The case is being investigated by prosecutor Martha Baldeón Berrocal, but there has been little progress. The Ernesto Paredes brothers are known to have attacked Pío while claiming that he had murdered one of their relatives in 2017. However, the authorities are investigating whether the family is involved in any type of illegal activity. Maribel Casancho does not rule out the possibility that her husband was killed for defending his territory from drug traffickers and loggers and miners who operate illegally in the area. “He received many threats from people linked to these activities,” she says.
Rocío Meza, the lawyer advising Maribel, agrees. She believes that the motive for revenge does not fit with the crime. Gonzalo and his father were defenders of their territory and seen as an obstacle by those who engaged in illegal activities who wanted to settle in the Junín forests. “They were surrounded by a very hostile environment, due to their environmental struggle. So the alleged revenge seems more like an excuse to divert attention from the real motive,” he says.
On the last Thursday of August, the United Nations Special Rapporteurs on Human Rights, Extrajudicial Executions and the Rights of Indigenous Peoples reported that they had not yet received a response from the Peruvian government regarding the murders of environmental leaders Gonzalo Pío Flores and Arbildo Meléndez, both from Huanuco. These crimes occurred during the pandemic. “We are concerned that environmental defenders are at greater risk because the attacks are focused on people working to obtain title to their land,” they said in a press release.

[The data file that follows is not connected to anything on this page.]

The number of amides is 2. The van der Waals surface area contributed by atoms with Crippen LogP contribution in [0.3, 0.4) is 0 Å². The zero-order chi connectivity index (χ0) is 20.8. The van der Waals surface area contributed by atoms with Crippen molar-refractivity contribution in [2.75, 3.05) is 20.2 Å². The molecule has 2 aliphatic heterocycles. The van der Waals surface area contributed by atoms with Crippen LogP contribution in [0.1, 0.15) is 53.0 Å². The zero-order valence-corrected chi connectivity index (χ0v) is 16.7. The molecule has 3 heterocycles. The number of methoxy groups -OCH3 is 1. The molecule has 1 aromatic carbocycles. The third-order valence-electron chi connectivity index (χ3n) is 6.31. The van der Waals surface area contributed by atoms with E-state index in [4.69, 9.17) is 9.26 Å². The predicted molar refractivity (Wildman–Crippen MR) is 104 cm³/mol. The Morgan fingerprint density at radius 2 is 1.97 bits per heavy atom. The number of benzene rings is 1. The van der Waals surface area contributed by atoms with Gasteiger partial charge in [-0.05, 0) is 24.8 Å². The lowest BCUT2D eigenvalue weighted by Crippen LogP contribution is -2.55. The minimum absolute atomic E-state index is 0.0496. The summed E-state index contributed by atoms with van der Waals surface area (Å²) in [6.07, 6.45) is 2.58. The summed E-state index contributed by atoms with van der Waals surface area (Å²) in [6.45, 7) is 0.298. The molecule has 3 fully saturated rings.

Meanwhile, Maribel fears for her life. She and her three children have taken refuge elsewhere. “I have received death threats and I had to leave my community,” she says, as she asks for help in the process of seeking justice. She feels that the case is at a standstill. She has asked the prosecutor for the file, but she refuses to show it to her because there is nothing new. “The defendants are fugitives and have not been questioned. That’s what she told me”, says Maribel.
Note. This article is part of #DefenderSinMiedo, a journalistic series that tells the story of women and men who fight to defend the environment in times of pandemic. Developed by Agenda Propia, in coordination with twenty journalists, editors and allied media in Latin America, the series is possible thanks to the support of the Environmental Investigation Agency (EIA), a global NGO